Spacenerds crowded the car-free isles of Times Square at 1 a.m. to stare up at a screen beneath the New Years’ Eve Ball. Though the Toshiba-emblazoned screen was perched wayyyy higher than any life-changing footage had a right to be, the NASA lovers dutifully arced their heads heavenward for the breaking news: whether the rover had survived the Seven Minutes of Terror or if the complex skycrane maneuver failed before NASA controllers could correct the entry given the 15-minute signal delay between Mars and Earth.
Instead of blasting speaker updates at that ungodly hour, NASA made an app for users worldwide to tune into the countdown, until, at 1:32 a.m., the rover sent back its first picture: a shadow of its own shadow. You can only go up from here, Curiosity.
I’m safely on the surface of Mars. GALE CRATER I AM IN YOU!!!
— Curiosity Rover (@MarsCuriosity) August 6, 2012
That Gale Crater was specifically chosen from the litany of rewarding landing zones for its centerpiece: Mt. Sharp, a spire taller than any mountain in the Lower 48, whose wind-eroded surface showed evidence of water’s presence long ago on bottom and water’s current absence near its peak. The vertical chronology will tell much of Mars’ unknown story. But what if the landing had failed?
“We would have learned from our failure–we realized from the start that it was a risky mission,” said Public Outreach Officer Janelle Turner of NASA’s Mars Exploration Program. As soon as the swaths of NASAnerds cheered at Curiosity’s successful landfall, Turner yanked open her NASA-emblazoned drawstring backpack to hand out pins, stickers, and wristbands stamped with URLs to track the mission’s progress (GetCurious.com, ExploreMars.org).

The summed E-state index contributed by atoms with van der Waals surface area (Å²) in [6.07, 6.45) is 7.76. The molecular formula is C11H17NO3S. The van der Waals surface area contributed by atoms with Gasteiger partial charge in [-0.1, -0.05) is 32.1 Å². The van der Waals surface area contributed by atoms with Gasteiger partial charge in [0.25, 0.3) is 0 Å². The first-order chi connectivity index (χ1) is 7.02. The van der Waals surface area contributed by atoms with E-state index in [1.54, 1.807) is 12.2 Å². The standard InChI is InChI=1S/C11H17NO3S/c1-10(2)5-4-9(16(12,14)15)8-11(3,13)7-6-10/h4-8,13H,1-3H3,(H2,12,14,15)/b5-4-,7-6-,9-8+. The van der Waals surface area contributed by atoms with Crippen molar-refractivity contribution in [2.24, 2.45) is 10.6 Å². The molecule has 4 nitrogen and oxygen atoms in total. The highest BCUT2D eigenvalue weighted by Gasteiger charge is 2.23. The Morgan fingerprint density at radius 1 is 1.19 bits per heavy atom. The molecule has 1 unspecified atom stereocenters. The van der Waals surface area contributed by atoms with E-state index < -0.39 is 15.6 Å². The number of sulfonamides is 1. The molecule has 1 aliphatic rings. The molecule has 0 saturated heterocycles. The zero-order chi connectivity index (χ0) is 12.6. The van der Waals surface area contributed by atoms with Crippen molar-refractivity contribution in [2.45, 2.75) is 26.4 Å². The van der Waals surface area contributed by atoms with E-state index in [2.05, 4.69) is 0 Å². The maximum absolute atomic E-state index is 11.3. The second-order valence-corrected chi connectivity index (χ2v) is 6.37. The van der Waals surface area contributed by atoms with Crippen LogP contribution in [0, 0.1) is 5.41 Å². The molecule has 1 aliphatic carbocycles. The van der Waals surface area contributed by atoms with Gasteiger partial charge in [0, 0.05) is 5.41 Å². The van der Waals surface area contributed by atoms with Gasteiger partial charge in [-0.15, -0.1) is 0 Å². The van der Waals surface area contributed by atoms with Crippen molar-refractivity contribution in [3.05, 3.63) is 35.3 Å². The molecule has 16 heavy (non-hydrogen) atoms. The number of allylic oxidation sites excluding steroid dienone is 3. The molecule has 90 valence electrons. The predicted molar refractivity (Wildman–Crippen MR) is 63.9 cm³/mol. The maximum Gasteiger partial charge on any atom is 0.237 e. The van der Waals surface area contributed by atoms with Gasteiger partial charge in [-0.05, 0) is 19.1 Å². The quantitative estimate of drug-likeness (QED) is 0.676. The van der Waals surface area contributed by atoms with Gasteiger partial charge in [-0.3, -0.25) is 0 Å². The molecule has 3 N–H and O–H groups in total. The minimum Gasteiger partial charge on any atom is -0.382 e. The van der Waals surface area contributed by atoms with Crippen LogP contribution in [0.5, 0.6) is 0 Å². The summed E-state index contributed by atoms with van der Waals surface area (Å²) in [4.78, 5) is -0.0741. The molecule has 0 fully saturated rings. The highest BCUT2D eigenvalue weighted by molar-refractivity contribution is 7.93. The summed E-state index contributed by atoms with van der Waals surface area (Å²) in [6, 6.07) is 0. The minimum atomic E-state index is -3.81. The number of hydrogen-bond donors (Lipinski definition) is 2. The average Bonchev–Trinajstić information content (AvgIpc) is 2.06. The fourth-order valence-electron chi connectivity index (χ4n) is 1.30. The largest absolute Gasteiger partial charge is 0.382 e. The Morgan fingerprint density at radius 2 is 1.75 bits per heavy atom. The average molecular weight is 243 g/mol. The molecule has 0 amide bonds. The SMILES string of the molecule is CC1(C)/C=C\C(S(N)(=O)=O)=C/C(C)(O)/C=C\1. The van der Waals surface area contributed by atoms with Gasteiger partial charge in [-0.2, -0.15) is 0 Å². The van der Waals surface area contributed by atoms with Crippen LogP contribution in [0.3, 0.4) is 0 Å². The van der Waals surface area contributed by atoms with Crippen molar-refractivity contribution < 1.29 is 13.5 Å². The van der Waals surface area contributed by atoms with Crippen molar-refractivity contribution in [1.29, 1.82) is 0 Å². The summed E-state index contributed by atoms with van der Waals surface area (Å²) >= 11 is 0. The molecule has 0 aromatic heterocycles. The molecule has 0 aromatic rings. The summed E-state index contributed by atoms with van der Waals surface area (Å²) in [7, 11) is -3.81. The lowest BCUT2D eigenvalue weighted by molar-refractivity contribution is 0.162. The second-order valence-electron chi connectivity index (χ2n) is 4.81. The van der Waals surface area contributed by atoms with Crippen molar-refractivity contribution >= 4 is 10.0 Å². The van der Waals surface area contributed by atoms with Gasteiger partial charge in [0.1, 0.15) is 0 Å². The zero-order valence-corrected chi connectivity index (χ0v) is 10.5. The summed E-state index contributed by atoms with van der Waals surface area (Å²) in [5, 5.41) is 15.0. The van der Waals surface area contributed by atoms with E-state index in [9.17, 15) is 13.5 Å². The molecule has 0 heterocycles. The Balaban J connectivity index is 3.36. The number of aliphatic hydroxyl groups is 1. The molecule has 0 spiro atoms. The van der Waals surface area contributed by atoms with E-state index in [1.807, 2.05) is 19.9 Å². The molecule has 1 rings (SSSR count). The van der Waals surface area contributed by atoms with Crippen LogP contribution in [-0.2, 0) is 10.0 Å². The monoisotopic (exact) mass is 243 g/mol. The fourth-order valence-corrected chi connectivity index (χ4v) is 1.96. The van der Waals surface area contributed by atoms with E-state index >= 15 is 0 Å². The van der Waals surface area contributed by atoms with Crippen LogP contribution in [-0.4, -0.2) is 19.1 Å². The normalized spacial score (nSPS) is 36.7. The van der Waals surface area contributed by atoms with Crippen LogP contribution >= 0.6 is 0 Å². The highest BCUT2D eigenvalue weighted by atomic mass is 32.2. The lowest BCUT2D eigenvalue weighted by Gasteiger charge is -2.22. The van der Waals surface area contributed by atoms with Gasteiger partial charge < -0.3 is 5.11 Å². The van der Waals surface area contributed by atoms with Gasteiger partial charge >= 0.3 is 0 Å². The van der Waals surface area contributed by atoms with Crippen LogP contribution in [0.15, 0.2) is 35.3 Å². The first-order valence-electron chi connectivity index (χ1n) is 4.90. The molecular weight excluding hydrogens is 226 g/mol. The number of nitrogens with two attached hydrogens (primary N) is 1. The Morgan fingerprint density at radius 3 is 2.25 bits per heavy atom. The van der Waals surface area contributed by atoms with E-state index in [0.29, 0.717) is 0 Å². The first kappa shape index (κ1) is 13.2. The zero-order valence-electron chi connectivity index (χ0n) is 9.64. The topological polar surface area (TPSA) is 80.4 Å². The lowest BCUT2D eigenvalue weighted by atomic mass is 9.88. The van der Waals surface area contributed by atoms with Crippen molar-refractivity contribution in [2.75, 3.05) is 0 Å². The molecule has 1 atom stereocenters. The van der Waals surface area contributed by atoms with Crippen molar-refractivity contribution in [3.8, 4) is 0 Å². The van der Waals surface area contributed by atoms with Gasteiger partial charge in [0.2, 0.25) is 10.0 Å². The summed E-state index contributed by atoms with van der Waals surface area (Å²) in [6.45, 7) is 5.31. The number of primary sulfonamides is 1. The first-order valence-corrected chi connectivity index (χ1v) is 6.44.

Turner waited anxiously alongside the hundreds of tittering New Yorkers, hoping the rover fell on the lucky side of the 50/50 odds she’d been told it would have. Of the 39 NASA missions since the Phoenix mission, Turner recounted, 24 have been successful; the failures, both American and Russian (along with a lone Japanese attempt thrown in for good measure), are collected in Wired’s handy gallery. Long story short: the Cold War fueled a lot of those failures, and though even the 2004-10 Spirit Rover operated long after the fall of Communism, that one guy followed up the post-landing “USA! USA!” group chant with the never-gets-old “SUCK IT, SOVIETS.”
Good job, That Guy.